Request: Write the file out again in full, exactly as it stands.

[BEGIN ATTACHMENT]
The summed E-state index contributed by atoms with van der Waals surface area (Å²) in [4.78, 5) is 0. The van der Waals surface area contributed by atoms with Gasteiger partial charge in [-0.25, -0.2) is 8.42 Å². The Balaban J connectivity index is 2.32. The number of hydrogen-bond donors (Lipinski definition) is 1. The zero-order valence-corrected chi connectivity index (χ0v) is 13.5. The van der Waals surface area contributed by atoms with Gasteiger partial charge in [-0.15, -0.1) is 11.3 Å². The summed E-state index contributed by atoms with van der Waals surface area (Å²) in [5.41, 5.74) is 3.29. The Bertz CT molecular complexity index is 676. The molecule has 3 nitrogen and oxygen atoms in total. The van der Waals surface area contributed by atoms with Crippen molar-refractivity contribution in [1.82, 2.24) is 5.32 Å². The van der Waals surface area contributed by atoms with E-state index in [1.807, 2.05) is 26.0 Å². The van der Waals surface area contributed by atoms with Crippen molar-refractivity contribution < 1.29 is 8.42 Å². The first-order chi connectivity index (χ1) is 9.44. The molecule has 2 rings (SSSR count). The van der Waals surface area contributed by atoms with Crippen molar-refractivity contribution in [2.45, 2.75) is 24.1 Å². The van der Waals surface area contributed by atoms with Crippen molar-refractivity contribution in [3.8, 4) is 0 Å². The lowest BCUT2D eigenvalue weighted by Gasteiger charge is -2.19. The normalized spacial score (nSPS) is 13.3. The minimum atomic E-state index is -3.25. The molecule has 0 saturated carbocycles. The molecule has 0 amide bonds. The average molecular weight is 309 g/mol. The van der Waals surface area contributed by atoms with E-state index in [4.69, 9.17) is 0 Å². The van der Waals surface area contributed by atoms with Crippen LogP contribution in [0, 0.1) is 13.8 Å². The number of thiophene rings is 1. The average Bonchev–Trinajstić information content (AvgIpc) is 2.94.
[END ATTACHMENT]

The summed E-state index contributed by atoms with van der Waals surface area (Å²) in [4.78, 5) is 0. The van der Waals surface area contributed by atoms with Gasteiger partial charge in [-0.25, -0.2) is 8.42 Å². The Balaban J connectivity index is 2.32. The number of hydrogen-bond donors (Lipinski definition) is 1. The zero-order valence-corrected chi connectivity index (χ0v) is 13.5. The van der Waals surface area contributed by atoms with Gasteiger partial charge in [-0.15, -0.1) is 11.3 Å². The summed E-state index contributed by atoms with van der Waals surface area (Å²) in [5.41, 5.74) is 3.29. The Bertz CT molecular complexity index is 676. The molecule has 3 nitrogen and oxygen atoms in total. The van der Waals surface area contributed by atoms with Crippen molar-refractivity contribution in [1.82, 2.24) is 5.32 Å². The van der Waals surface area contributed by atoms with E-state index in [1.807, 2.05) is 26.0 Å². The van der Waals surface area contributed by atoms with Crippen molar-refractivity contribution < 1.29 is 8.42 Å². The first-order chi connectivity index (χ1) is 9.44. The molecule has 2 rings (SSSR count). The van der Waals surface area contributed by atoms with Crippen molar-refractivity contribution in [2.45, 2.75) is 24.1 Å². The van der Waals surface area contributed by atoms with Crippen molar-refractivity contribution in [3.8, 4) is 0 Å². The lowest BCUT2D eigenvalue weighted by Gasteiger charge is -2.19. The normalized spacial score (nSPS) is 13.3. The minimum atomic E-state index is -3.25. The molecule has 0 saturated carbocycles. The molecule has 0 amide bonds. The average molecular weight is 309 g/mol. The van der Waals surface area contributed by atoms with E-state index in [4.69, 9.17) is 0 Å². The van der Waals surface area contributed by atoms with Crippen LogP contribution in [0, 0.1) is 13.8 Å². The number of thiophene rings is 1. The average Bonchev–Trinajstić information content (AvgIpc) is 2.94.